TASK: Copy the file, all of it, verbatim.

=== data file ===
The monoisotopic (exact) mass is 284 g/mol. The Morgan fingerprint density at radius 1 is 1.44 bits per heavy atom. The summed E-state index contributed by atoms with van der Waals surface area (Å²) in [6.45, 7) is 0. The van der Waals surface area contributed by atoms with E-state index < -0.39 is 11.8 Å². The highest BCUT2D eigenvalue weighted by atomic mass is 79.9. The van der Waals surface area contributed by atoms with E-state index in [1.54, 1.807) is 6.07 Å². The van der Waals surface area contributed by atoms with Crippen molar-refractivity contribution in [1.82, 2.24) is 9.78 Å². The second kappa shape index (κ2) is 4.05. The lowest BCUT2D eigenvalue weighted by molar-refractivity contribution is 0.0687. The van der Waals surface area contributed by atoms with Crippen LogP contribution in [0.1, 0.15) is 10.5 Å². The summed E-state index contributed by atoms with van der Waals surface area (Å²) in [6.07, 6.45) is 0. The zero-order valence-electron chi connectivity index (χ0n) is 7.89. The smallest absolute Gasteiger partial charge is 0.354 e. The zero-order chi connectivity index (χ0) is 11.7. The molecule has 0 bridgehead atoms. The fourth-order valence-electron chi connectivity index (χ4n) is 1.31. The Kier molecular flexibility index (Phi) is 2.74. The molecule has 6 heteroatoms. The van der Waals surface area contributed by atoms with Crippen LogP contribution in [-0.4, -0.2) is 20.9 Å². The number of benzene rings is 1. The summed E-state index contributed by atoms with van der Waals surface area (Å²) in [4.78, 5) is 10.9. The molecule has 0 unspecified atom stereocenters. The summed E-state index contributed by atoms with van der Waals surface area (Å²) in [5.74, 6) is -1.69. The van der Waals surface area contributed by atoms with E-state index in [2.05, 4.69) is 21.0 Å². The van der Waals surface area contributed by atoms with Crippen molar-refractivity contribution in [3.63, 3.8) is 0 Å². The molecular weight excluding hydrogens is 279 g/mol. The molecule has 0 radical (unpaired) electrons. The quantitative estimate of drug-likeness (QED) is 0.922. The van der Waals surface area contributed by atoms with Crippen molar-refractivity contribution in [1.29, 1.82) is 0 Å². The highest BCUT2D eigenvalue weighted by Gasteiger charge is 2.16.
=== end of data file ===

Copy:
The monoisotopic (exact) mass is 284 g/mol. The Morgan fingerprint density at radius 1 is 1.44 bits per heavy atom. The summed E-state index contributed by atoms with van der Waals surface area (Å²) in [6.45, 7) is 0. The van der Waals surface area contributed by atoms with E-state index < -0.39 is 11.8 Å². The highest BCUT2D eigenvalue weighted by atomic mass is 79.9. The van der Waals surface area contributed by atoms with E-state index in [1.54, 1.807) is 6.07 Å². The van der Waals surface area contributed by atoms with Crippen molar-refractivity contribution in [1.82, 2.24) is 9.78 Å². The second kappa shape index (κ2) is 4.05. The lowest BCUT2D eigenvalue weighted by molar-refractivity contribution is 0.0687. The van der Waals surface area contributed by atoms with Crippen LogP contribution in [0.1, 0.15) is 10.5 Å². The summed E-state index contributed by atoms with van der Waals surface area (Å²) in [6.07, 6.45) is 0. The zero-order valence-electron chi connectivity index (χ0n) is 7.89. The smallest absolute Gasteiger partial charge is 0.354 e. The zero-order chi connectivity index (χ0) is 11.7. The molecule has 0 bridgehead atoms. The fourth-order valence-electron chi connectivity index (χ4n) is 1.31. The Kier molecular flexibility index (Phi) is 2.74. The molecule has 6 heteroatoms. The van der Waals surface area contributed by atoms with Crippen LogP contribution in [-0.4, -0.2) is 20.9 Å². The number of benzene rings is 1. The summed E-state index contributed by atoms with van der Waals surface area (Å²) in [4.78, 5) is 10.9. The molecule has 0 unspecified atom stereocenters. The summed E-state index contributed by atoms with van der Waals surface area (Å²) in [5.74, 6) is -1.69. The van der Waals surface area contributed by atoms with E-state index in [2.05, 4.69) is 21.0 Å². The van der Waals surface area contributed by atoms with Crippen molar-refractivity contribution in [3.63, 3.8) is 0 Å². The molecular weight excluding hydrogens is 279 g/mol. The molecule has 0 radical (unpaired) electrons. The quantitative estimate of drug-likeness (QED) is 0.922. The van der Waals surface area contributed by atoms with Crippen molar-refractivity contribution in [1.29, 1.82) is 0 Å². The highest BCUT2D eigenvalue weighted by Gasteiger charge is 2.16.